The associated polymorphisms may create or alter DNA–protein interactions. We performed an in silico analysis (http://jaspar.cgb.ki.se) using an 85% threshold cut-off score (similarity matrix). DNA carrying the rs9402373C allele may bind specifically to BRAC1 (86.7% homology) and Broad-Complex 3 (89.4%). The rs9402373G allele appears to be able to bind to RUSH1-alfa (94.3%), FOXC1 (90.2%), Dof2 (88.8%), Dof3 (96.6%), MNB1A (93.2%), PBF (96%), and Mafb (85.3%). The rs12526196C allele may not specifically bind one transcription factor whereas the rs12526196T allele may specifically bind Foxq1 (87.6%), SRY (91%), FOXL1 (86.8 and 85.8%), SOX9 (85.6%), Sox5 (87.5%), and Sox17 (88%). To confirm these findings, we performed EMSA experiments; EMSA also showed a greater binding affinity of nuclear factors for the rs12526196T allele (Fig. 3 A). The rs9402373 C allele also bound nuclear factors that were not bound by the G allele (Fig. 3 B). This binding was competed with a specific unbiotinylated probe (Fig. 3 B). EMSA did not reveal allele-specific binding for the rs12527705 and rs1931002 polymorphisms (Fig. 3 A).
We show in this report that two SNPs in the CTGF gene are associated with severe HF across various populations. This result is remarkable given the fact that these populations are ethnically different and are infected by two different schistosome species. However, this result was not completely unexpected, as this gene belongs to a chromosomal region associated by us (Dessein et al., 1999) and others (Blanton et al., 2005), with aggravated fibrosis in a Sudanese population originating from West Africa and in an Arabic population in Egypt. Nevertheless, minor SNP alleles, such as the T allele of SNP rs12526196, were present at a low frequency in Sudanese and Brazilians, and our study may have lacked the statistical power to detect clear associations between these SNPs and fibrosis in these samples.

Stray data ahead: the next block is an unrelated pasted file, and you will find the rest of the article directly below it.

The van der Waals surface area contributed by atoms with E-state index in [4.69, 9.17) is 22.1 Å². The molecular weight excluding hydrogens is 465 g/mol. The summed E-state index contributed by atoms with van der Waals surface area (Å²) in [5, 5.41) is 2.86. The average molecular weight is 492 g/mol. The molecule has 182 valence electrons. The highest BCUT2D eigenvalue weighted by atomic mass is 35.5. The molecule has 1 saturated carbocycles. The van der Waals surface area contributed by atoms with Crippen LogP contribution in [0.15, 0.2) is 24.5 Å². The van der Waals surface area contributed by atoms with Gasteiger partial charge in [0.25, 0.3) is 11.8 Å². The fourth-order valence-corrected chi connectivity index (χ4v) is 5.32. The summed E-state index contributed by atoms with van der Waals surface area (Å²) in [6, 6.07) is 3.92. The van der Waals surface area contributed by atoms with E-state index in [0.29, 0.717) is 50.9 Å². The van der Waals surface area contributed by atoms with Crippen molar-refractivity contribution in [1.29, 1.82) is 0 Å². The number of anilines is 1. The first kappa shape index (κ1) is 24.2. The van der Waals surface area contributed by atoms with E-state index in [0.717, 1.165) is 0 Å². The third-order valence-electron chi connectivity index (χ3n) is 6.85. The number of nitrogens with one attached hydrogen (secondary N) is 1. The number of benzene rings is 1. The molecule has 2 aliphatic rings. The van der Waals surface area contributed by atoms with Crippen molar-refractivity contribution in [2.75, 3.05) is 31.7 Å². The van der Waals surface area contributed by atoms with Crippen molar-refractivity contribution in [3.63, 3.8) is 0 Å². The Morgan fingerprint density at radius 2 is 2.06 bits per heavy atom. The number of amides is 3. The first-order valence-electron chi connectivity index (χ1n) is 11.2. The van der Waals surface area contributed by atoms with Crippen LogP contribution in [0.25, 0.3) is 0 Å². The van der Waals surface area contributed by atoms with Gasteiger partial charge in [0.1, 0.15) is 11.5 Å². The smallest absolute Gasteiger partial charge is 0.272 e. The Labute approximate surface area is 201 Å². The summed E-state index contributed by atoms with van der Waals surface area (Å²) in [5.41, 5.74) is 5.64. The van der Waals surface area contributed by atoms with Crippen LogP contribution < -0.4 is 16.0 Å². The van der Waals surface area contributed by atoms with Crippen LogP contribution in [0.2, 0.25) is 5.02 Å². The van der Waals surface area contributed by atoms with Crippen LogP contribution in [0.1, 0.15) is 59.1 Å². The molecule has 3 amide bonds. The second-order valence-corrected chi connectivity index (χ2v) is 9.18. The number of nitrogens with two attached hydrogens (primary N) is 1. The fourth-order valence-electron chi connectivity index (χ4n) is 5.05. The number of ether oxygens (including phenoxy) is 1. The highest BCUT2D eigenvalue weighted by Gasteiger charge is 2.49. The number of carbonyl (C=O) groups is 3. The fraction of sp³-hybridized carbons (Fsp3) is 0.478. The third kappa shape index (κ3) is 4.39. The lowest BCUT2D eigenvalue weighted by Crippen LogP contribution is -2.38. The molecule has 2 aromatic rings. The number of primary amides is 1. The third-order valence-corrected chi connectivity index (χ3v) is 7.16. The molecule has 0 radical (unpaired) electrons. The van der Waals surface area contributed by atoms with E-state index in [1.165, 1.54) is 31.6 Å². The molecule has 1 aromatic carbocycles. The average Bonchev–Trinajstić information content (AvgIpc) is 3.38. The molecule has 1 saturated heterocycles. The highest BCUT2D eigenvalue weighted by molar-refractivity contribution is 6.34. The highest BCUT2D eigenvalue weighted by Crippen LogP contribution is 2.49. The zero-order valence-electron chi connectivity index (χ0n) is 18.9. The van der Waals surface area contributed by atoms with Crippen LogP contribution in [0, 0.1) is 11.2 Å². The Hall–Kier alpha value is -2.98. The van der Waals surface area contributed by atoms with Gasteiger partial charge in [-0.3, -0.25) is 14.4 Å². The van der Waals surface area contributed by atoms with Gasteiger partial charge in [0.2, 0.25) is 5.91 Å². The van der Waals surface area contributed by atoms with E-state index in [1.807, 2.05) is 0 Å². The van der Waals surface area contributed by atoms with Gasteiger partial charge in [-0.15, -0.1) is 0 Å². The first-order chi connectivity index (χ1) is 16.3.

In cases in which covariates could be evaluated accurately, our analysis included those potentially affecting the fibrosis phenotype in the analysis. Accounting for nongenetic covariates slightly improved the association in all cases. Nevertheless, the effects of all covariates (except for HBV infections) on the genetic associations reported in this paper were modest.
This is in part caused by the fact that we selected populations with high exposure (males and females) to infection. This is illustrated in the results of the meta-analysis that was performed without including the covariates, and confirmed the associations of SNPs rs12526196 and rs9402373 with HF. Nevertheless, past or present HBV infections had a significant effect on the genetic associations (HBV and HCV infections were tested if a suitable treatment of the affected subjects could be performed by the local health authority). Such a significant effect is possibly caused by the fact that HBV infections aggravate HF and portal hypertension, thus confounding the genetic effect: a subject with a protective allele may have a more severe case of disease if he had been infected by both schistosome and HBV.
In this regard, HBV or HCV infections do not cause periportal fibrosis detectable by ultrasound. Thus, the genetic control described in this report relates to HF caused by schistosomes. Our results do not allow concluding that SNPs rs1256196 and rs9402373 also modulate HF caused by HBV and/or HCV, even though Hepatitis virus infections have likely aggravated HF in certain study subjects.
SNP rs9402373 was associated with HF in all four samples tested. This association was obtained in Chinese and Sudanese subjects by using a strict fibrosis phenotype or a more severe phenotype (HF plus evidence of portal blood hypertension). SNP rs1256196 was also independently associated with HF in Chinese and Sudanese subjects. Our EMSA data indicated that allelic variants of SNPs rs1256196 and rs9402373 bind differently to nuclear factors, suggesting that they may affect the regulation of gene transcription or the stability of transcripts.